Transcription and epigenetic regulation of T cell function, self-renewal of hematopoietic and leukemic stem cells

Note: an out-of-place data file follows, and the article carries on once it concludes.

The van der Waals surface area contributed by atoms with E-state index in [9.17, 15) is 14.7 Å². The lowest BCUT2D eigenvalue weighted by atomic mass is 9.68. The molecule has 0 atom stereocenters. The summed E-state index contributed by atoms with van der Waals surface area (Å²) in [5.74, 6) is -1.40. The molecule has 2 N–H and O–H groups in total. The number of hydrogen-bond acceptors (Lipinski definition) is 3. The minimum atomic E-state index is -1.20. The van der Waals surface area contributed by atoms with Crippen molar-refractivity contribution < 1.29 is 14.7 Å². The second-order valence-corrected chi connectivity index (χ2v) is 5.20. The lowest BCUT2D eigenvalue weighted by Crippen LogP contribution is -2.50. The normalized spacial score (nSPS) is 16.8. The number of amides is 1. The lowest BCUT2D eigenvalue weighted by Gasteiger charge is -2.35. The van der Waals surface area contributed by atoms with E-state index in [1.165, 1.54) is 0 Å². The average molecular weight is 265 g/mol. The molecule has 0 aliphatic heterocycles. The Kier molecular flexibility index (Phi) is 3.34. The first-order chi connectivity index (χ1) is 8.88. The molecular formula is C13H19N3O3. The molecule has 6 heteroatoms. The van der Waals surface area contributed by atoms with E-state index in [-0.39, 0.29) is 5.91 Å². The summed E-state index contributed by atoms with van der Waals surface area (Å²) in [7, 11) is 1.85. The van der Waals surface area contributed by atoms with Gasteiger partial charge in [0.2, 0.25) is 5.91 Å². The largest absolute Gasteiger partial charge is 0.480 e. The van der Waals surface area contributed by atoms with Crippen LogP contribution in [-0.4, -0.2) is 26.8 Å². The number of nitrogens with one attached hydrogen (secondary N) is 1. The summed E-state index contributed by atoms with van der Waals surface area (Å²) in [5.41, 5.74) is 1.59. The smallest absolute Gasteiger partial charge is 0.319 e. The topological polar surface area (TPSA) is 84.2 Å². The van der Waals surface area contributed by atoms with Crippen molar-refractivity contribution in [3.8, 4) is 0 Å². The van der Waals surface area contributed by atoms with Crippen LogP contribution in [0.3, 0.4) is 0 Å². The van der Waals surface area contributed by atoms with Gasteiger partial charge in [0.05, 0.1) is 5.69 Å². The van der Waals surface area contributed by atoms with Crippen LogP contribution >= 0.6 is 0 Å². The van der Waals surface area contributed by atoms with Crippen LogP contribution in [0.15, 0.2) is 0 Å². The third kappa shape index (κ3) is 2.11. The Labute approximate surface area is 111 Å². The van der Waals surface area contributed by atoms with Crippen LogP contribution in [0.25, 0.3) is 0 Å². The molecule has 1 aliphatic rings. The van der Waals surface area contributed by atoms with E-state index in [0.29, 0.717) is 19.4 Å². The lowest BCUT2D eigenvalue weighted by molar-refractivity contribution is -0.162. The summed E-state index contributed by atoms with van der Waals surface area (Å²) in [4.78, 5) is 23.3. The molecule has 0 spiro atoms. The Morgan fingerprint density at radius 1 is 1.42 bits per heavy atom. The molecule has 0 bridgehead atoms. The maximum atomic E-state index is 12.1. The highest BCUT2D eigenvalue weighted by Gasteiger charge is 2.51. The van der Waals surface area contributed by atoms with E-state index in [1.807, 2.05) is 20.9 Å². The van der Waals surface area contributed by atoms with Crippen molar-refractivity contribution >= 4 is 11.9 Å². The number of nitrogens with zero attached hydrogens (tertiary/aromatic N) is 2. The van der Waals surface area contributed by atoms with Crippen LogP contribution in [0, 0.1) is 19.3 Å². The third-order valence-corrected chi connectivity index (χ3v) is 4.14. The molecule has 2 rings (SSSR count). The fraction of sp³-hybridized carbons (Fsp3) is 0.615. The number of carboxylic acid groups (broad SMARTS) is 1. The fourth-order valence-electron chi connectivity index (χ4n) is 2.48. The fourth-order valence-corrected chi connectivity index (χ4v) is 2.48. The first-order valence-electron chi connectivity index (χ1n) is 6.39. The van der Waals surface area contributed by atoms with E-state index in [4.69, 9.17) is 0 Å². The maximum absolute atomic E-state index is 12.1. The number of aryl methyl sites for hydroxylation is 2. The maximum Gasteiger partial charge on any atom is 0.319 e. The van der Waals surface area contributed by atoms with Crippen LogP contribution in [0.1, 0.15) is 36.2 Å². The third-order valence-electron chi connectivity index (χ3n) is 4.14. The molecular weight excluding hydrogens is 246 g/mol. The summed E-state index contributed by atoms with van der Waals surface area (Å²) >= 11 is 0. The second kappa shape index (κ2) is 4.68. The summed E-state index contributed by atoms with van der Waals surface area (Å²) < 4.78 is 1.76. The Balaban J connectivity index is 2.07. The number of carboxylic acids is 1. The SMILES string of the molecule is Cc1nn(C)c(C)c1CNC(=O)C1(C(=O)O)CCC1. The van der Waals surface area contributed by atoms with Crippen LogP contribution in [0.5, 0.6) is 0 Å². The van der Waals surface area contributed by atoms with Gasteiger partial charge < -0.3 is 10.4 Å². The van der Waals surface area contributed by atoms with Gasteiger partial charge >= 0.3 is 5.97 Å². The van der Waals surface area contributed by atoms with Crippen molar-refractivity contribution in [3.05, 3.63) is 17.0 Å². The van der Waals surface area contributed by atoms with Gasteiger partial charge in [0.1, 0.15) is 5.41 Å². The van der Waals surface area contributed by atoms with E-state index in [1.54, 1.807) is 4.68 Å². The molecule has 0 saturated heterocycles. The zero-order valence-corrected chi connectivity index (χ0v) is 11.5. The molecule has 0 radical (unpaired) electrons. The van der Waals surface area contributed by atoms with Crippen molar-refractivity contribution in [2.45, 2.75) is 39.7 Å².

T lymphocytes have versatile functions in host immune responses. We are interested in transcriptional and epigenetic regulation of T cell development and mature T cell responses to infections. Our current focus is on Tcf1 and Lef1 transcription factors in the Tcf/Lef family, their interacting partners including the - and -catenin coactivators and TLE corepressors. We are using gene targeting, molecular biology, and bioinformatics approaches to dissect how they cooperatively regulate 1) T cell lineage commitment and identity maintenance in the thymus and 2) acquisition of effector T cell function upon activation and transition to memory T cells with enhanced protective capacity. We aim to gain insights into immune regulation and modulate T cell function for therapeutic applications. Another major interest in the lab is to identify common and distinct regulatory modules between hematopoietic and leukemia stem cells (HSCs and LSCs). We are using animal models of chronic and acute myeloid leukemia to characterize the molecular basis of LSC self-renewal. Using transcriptional program as a therapeutic target, we aim to identify small molecules that specifically impair LSCs but with minimal impact on normal HSCs.